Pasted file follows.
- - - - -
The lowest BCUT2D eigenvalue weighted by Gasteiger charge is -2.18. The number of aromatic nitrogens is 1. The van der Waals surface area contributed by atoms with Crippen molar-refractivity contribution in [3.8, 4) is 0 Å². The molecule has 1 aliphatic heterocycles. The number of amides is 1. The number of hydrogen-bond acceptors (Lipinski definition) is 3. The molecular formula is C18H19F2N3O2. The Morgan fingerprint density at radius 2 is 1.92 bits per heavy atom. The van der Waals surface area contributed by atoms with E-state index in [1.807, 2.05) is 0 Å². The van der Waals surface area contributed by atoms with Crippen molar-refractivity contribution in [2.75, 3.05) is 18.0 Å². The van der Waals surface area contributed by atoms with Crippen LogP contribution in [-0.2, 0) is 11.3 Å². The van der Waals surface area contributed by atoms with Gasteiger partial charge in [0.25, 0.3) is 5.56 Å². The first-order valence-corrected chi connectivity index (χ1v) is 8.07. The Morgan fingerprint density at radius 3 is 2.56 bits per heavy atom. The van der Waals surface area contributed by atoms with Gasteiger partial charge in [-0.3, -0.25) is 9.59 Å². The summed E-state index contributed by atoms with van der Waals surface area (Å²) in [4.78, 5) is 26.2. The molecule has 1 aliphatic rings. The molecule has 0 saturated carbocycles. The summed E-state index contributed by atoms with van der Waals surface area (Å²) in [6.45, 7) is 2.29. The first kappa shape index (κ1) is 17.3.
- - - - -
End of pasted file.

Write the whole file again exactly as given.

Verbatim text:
The lowest BCUT2D eigenvalue weighted by Gasteiger charge is -2.18. The number of aromatic nitrogens is 1. The van der Waals surface area contributed by atoms with Crippen molar-refractivity contribution in [3.8, 4) is 0 Å². The molecule has 1 aliphatic heterocycles. The number of amides is 1. The number of hydrogen-bond acceptors (Lipinski definition) is 3. The molecular formula is C18H19F2N3O2. The Morgan fingerprint density at radius 2 is 1.92 bits per heavy atom. The van der Waals surface area contributed by atoms with E-state index in [1.807, 2.05) is 0 Å². The van der Waals surface area contributed by atoms with Crippen molar-refractivity contribution in [2.75, 3.05) is 18.0 Å². The van der Waals surface area contributed by atoms with Crippen LogP contribution in [-0.2, 0) is 11.3 Å². The van der Waals surface area contributed by atoms with Gasteiger partial charge in [0.25, 0.3) is 5.56 Å². The first-order valence-corrected chi connectivity index (χ1v) is 8.07. The Morgan fingerprint density at radius 3 is 2.56 bits per heavy atom. The van der Waals surface area contributed by atoms with Gasteiger partial charge in [-0.3, -0.25) is 9.59 Å². The summed E-state index contributed by atoms with van der Waals surface area (Å²) in [4.78, 5) is 26.2. The molecule has 1 aliphatic rings. The molecule has 0 saturated carbocycles. The summed E-state index contributed by atoms with van der Waals surface area (Å²) in [6.45, 7) is 2.29. The first kappa shape index (κ1) is 17.3.